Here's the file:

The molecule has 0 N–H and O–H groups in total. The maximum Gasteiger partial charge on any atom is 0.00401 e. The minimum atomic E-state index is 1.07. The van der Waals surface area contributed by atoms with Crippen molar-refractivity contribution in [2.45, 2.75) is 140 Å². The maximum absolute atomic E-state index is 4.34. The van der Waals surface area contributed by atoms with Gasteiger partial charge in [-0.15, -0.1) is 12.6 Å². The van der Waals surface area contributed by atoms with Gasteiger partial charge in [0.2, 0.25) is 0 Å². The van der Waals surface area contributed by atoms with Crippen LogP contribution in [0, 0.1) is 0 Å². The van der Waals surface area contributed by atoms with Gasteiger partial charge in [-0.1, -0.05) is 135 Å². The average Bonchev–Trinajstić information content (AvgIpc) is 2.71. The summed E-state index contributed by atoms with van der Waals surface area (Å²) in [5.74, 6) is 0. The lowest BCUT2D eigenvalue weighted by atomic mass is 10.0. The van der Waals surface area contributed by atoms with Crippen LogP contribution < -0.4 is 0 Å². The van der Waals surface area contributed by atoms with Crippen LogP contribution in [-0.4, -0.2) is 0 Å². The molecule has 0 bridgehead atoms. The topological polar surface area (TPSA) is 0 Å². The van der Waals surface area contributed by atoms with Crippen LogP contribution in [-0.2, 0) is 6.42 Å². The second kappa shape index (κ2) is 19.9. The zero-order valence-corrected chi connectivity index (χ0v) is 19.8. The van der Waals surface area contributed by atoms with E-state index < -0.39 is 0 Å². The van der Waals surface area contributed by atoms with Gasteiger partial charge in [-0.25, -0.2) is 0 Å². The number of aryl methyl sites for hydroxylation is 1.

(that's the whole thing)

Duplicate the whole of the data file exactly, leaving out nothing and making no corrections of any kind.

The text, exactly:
The molecule has 0 N–H and O–H groups in total. The maximum Gasteiger partial charge on any atom is 0.00401 e. The minimum atomic E-state index is 1.07. The van der Waals surface area contributed by atoms with Crippen molar-refractivity contribution in [2.45, 2.75) is 140 Å². The maximum absolute atomic E-state index is 4.34. The van der Waals surface area contributed by atoms with Gasteiger partial charge in [-0.15, -0.1) is 12.6 Å². The van der Waals surface area contributed by atoms with Gasteiger partial charge in [0.2, 0.25) is 0 Å². The van der Waals surface area contributed by atoms with Crippen LogP contribution in [0, 0.1) is 0 Å². The van der Waals surface area contributed by atoms with Gasteiger partial charge in [-0.1, -0.05) is 135 Å². The average Bonchev–Trinajstić information content (AvgIpc) is 2.71. The summed E-state index contributed by atoms with van der Waals surface area (Å²) in [5.74, 6) is 0. The lowest BCUT2D eigenvalue weighted by atomic mass is 10.0. The van der Waals surface area contributed by atoms with Crippen LogP contribution < -0.4 is 0 Å². The van der Waals surface area contributed by atoms with Crippen LogP contribution in [-0.4, -0.2) is 0 Å². The molecule has 0 bridgehead atoms. The topological polar surface area (TPSA) is 0 Å². The van der Waals surface area contributed by atoms with Crippen LogP contribution in [-0.2, 0) is 6.42 Å². The second kappa shape index (κ2) is 19.9. The zero-order valence-corrected chi connectivity index (χ0v) is 19.8. The van der Waals surface area contributed by atoms with E-state index < -0.39 is 0 Å². The van der Waals surface area contributed by atoms with Gasteiger partial charge in [-0.25, -0.2) is 0 Å². The number of aryl methyl sites for hydroxylation is 1.